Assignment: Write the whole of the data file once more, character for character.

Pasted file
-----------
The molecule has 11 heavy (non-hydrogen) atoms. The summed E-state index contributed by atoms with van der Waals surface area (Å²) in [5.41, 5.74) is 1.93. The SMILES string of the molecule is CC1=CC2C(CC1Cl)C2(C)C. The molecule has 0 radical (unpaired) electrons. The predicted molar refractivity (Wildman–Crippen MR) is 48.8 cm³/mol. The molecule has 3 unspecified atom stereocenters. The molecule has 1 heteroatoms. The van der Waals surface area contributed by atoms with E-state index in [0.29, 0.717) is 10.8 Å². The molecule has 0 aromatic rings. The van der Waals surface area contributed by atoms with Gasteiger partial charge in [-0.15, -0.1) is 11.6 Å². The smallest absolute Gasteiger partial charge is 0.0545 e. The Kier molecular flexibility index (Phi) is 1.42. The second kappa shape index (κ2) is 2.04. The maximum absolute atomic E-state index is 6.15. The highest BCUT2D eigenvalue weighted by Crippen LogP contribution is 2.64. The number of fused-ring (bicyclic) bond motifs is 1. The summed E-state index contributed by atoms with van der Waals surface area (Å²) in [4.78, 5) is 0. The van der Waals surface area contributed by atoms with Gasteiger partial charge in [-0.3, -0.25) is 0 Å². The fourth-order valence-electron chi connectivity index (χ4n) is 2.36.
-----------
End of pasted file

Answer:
The molecule has 11 heavy (non-hydrogen) atoms. The summed E-state index contributed by atoms with van der Waals surface area (Å²) in [5.41, 5.74) is 1.93. The SMILES string of the molecule is CC1=CC2C(CC1Cl)C2(C)C. The molecule has 0 radical (unpaired) electrons. The predicted molar refractivity (Wildman–Crippen MR) is 48.8 cm³/mol. The molecule has 3 unspecified atom stereocenters. The molecule has 1 heteroatoms. The van der Waals surface area contributed by atoms with E-state index in [0.29, 0.717) is 10.8 Å². The molecule has 0 aromatic rings. The van der Waals surface area contributed by atoms with Gasteiger partial charge in [-0.15, -0.1) is 11.6 Å². The smallest absolute Gasteiger partial charge is 0.0545 e. The Kier molecular flexibility index (Phi) is 1.42. The second kappa shape index (κ2) is 2.04. The maximum absolute atomic E-state index is 6.15. The highest BCUT2D eigenvalue weighted by Crippen LogP contribution is 2.64. The number of fused-ring (bicyclic) bond motifs is 1. The summed E-state index contributed by atoms with van der Waals surface area (Å²) in [4.78, 5) is 0. The van der Waals surface area contributed by atoms with Gasteiger partial charge in [-0.3, -0.25) is 0 Å². The fourth-order valence-electron chi connectivity index (χ4n) is 2.36.